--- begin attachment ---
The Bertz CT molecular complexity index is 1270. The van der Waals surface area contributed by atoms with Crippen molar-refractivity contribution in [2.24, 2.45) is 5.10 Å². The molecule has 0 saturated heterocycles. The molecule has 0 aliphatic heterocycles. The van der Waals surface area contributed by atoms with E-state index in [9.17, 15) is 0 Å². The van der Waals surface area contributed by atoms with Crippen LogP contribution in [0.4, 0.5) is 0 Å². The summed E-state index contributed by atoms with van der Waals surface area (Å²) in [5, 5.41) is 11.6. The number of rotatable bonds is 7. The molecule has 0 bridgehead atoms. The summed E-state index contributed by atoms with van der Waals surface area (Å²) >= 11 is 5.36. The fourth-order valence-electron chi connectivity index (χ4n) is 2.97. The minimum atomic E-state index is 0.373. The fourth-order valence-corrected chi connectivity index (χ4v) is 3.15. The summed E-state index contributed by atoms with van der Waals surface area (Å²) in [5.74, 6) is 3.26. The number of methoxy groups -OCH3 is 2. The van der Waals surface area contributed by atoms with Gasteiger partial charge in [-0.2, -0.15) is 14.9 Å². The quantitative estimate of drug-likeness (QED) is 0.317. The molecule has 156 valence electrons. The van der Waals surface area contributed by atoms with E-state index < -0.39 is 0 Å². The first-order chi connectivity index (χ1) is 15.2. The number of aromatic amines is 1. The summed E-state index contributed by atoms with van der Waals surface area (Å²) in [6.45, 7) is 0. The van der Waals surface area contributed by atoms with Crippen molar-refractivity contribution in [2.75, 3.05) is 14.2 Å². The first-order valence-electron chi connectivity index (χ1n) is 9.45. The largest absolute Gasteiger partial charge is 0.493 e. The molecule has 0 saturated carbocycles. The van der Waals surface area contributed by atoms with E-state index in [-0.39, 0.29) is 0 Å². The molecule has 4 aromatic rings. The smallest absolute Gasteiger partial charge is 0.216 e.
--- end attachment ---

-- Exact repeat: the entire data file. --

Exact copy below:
The Bertz CT molecular complexity index is 1270. The van der Waals surface area contributed by atoms with Crippen molar-refractivity contribution in [2.24, 2.45) is 5.10 Å². The molecule has 0 saturated heterocycles. The molecule has 0 aliphatic heterocycles. The van der Waals surface area contributed by atoms with E-state index in [9.17, 15) is 0 Å². The van der Waals surface area contributed by atoms with Crippen LogP contribution in [0.4, 0.5) is 0 Å². The summed E-state index contributed by atoms with van der Waals surface area (Å²) in [5, 5.41) is 11.6. The number of rotatable bonds is 7. The molecule has 0 bridgehead atoms. The summed E-state index contributed by atoms with van der Waals surface area (Å²) >= 11 is 5.36. The fourth-order valence-electron chi connectivity index (χ4n) is 2.97. The minimum atomic E-state index is 0.373. The fourth-order valence-corrected chi connectivity index (χ4v) is 3.15. The summed E-state index contributed by atoms with van der Waals surface area (Å²) in [5.74, 6) is 3.26. The number of methoxy groups -OCH3 is 2. The van der Waals surface area contributed by atoms with Gasteiger partial charge in [-0.2, -0.15) is 14.9 Å². The quantitative estimate of drug-likeness (QED) is 0.317. The molecule has 156 valence electrons. The van der Waals surface area contributed by atoms with E-state index < -0.39 is 0 Å². The first-order chi connectivity index (χ1) is 15.2. The number of aromatic amines is 1. The summed E-state index contributed by atoms with van der Waals surface area (Å²) in [6.45, 7) is 0. The van der Waals surface area contributed by atoms with Crippen molar-refractivity contribution in [2.75, 3.05) is 14.2 Å². The first-order valence-electron chi connectivity index (χ1n) is 9.45. The largest absolute Gasteiger partial charge is 0.493 e. The molecule has 0 saturated carbocycles. The van der Waals surface area contributed by atoms with E-state index in [-0.39, 0.29) is 0 Å². The molecule has 4 aromatic rings. The smallest absolute Gasteiger partial charge is 0.216 e.